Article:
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Retouching the life of Leni Riefenstahl
At six a.m. GMT yesterday, I looked at The Independent site and looked at the Leni Riefenstahl biography. I then looked at eight p.m. last night: The biography had been changed to that below -- and I didnt keep the earlier one.
What had been cut out was however interesting. The biography had originally stated that Riefenstahl had got into the film business because there was an enormous gap created by Hitler's expulsion of the Jews from film-making.
It stongly implied that film-making in Germany had been dominated by the Jews and that Germans didn't get a look-in. The article then said that they went to Hollywood and were accepted there -- also implying that Hollywood was also strongly Jewish.
This must have upset those folks, who evidently check up on all the first editions off the presses, and censor what they don't like. O'Reilly knows where his baked beans comes from.
London, September 10, 2003
Riefenstahl, Hitler's willing propagandist, dies at 101
By Tony Paterson
LENI Riefenstahl, the Nazi film director who achieved world fame with Triumph of the Will, her hypnotic propaganda portrait of a 1934 Nazi Party rally in Nuremberg, has died aged 101.
Her friends yesterday announced her death at her home near the Starnberger lake, south of Munich, just over a fortnight after her birthday.
"She died in her sleep at home on Monday night," her companion, Horst Kettner, told the German magazine Bunte. "Her heart simply stopped."
Mrs Riefenstahl, one of the last famous Nazi-era figures, was an active filmmaker almost right up until her death. It was, however, one of the most controversial careers in German cinema history. Last year she released a new film based on her activities as a scuba diver, Impressions under Water.
Yet throughout her post-war career she was never able to rid herself of the reputation gained during the 1930s as Hitler's favourite filmmaker and willing author of some of the Nazi's most powerful propaganda.
"Her work was particularly repellent because it served National Socialism," said Rainer Oter, a German biographer of Riefenstahl. "She never denied being an admirer of Hitler but equally she denied that her work was useful to his regime. She took refuge in naivety."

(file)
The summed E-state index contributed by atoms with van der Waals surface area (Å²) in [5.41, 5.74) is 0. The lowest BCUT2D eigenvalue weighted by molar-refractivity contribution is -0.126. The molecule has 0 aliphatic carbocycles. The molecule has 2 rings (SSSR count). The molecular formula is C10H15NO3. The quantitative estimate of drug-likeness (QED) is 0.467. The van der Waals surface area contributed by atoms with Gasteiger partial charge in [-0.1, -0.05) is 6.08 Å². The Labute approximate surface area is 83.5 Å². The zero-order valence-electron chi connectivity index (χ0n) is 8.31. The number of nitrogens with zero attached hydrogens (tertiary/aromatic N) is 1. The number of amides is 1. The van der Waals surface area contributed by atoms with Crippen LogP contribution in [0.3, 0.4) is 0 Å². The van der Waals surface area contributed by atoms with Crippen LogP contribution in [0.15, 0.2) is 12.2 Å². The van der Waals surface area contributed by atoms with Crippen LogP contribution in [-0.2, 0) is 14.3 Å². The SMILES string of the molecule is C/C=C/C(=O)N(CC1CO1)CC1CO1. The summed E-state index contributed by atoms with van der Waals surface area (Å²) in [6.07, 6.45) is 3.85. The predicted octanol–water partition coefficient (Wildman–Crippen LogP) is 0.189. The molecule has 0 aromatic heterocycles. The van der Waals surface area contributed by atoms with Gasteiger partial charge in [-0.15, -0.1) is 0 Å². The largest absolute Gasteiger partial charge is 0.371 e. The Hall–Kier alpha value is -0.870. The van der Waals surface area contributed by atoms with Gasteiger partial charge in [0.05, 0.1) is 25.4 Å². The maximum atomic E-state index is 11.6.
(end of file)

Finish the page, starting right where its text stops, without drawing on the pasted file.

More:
Riefenstahl heard Hitler speak for the first time at a rally in 1932 and described the experience as so overwhelming that she felt "paralysed". She wrote to him offering her talents and the Nazi party engaged her to make films of its Nuremberg rallies.
Triumph of the Will, which depicts thousands of goose-stepping Nazi Brownshirts and German civilians spellbound by Hitler, won awards at the Venice and Paris film festivals. In Germany the film has been banned since 1945. Cinemas wishing to show it need to obtain special permission.
It was followed in 1936 by her documentary on the Berlin Olympic games, Olympia, which won her similar acclaim.
Blind to the political aspect of her Nazi film career in later years, she remained unrepentant. "I don't know what I should apologise for," she said last year. Yet despite allegations that she was Hitler's lover, she claimed to have known nothing about the genocide perpetrated by the Nazis and insisted she learned about the concentration camps only after the war.
"I always see more of the good and the beautiful than the ugly and the sick," she said.
Riefenstahl spent three years under allied arrest after 1945 before being cleared. She spent much of the 1950s living in poverty with her mother in a one-room flat and only reclaimed her career in the 1970s with her photographic essay on the Nubians. In the 1980s the German film world grudgingly acknowledged her role as a pioneering documentary maker.
Yet even last year, she was investigated for "denying the Holocaust" after she claimed she did not know Gypsies were taken from concentration camps to serve as extras and then sent back to their deaths. State prosecutors eventually dropped the case.
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